16 1. Simple Examples of Propagation
along codimension one characteristic hypersurfaces in space-time. The sin-
gularities propagate satisfying transport equations along rays generating the
hypersurface. The general class goes under the name conormal solutions.
M. Beals’ book [Beals, 1989] is a good reference. They describe propagating
wavefronts. Luneberg’s book [Luneberg, 1944] recounts his discovery that
the propagation laws for fronts of singularities coincide with the physical
laws of geometric optics.
1.3. Group velocity and the method of nonstationary phase
The Klein–Gordon equation has constant coefficients, and so it can be solved
explicitly using the Fourier transform. The computation of the singularities
of the fundamental solution of the Klein–Gordon equation in Exercise 1.2.5
suggests that the main part of solutions travel with speed equal to 1. One
might expect that the energy in a disk growing linearly in time at a speed
1 would be small for t 1. For compactly supported data, such a disk
would contain no singularities for large time. Thus it is not unreasonable to
guess that for each σ 1 and R 0,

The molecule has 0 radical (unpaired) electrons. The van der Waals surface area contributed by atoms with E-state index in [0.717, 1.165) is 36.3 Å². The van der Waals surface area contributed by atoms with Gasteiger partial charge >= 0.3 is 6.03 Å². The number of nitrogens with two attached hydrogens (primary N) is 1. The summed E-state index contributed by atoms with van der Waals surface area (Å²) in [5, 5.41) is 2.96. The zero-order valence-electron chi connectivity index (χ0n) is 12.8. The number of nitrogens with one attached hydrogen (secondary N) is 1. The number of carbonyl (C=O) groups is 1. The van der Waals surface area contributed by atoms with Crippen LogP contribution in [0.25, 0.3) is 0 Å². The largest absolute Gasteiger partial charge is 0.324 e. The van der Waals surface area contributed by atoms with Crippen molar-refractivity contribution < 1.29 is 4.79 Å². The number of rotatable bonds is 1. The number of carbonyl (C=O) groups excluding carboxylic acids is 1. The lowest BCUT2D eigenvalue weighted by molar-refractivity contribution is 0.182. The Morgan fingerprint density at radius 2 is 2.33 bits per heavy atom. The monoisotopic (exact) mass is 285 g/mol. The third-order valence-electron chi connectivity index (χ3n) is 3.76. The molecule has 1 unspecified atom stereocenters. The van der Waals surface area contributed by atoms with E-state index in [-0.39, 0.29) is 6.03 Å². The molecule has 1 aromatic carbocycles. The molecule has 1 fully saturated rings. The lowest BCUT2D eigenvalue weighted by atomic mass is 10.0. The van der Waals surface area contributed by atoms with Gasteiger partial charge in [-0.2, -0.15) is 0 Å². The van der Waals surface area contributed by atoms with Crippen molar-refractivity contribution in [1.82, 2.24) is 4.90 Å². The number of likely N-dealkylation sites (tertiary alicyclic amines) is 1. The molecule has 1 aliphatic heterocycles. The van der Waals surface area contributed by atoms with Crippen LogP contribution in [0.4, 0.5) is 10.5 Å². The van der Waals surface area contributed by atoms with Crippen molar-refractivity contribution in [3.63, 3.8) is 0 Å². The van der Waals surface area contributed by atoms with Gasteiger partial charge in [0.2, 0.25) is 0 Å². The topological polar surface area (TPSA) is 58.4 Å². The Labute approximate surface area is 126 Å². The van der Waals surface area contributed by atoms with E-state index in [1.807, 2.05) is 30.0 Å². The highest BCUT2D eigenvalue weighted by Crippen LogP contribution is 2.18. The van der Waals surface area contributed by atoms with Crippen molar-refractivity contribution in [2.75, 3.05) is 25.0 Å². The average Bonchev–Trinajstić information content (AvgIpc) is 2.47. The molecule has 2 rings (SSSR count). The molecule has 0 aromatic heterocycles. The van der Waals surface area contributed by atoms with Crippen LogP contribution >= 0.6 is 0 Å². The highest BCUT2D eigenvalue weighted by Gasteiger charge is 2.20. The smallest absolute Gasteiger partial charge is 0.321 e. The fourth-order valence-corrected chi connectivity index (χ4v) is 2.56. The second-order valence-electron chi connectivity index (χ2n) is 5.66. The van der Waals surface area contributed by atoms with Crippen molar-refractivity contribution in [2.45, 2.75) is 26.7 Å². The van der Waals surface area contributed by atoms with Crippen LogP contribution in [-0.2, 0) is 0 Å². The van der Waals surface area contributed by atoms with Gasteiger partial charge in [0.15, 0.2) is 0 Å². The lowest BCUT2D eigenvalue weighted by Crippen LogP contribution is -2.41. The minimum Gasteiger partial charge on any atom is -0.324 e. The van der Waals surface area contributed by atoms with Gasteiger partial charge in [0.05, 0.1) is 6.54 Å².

(1.3.1) lim sup
+ ux
dx = 0.
Either the method of characteristics or the energy method shows that
speeds are no larger than one. The idea about the Klein–Gordon energy
expressed in (1.3.1) is dead wrong. The main part of the energy travels
strictly slower than speed 1, even though singularities travel with speed
exactly equal to 1.
The solution of the Cauchy problem for the Klein–Gordon equation in
dimension d,
utt Δ u + u = 0 , (t, x)
is given by
u =
ei(±ξ t+xξ)
, ξ :=
1 +
ˆ(0,ξ) u = a+(ξ) + a−(ξ) , ˆt(0,ξ) u = i ξ
a+(ξ) a−(ξ)
The conserved energy is equal to
dx = ξ
Exercise 1.3.1. Verify these formulas. Verify conservation of energy by
an integration by parts argument as in Exercise 1.2.3. Hint. Follow the
computation that starts §1.4.
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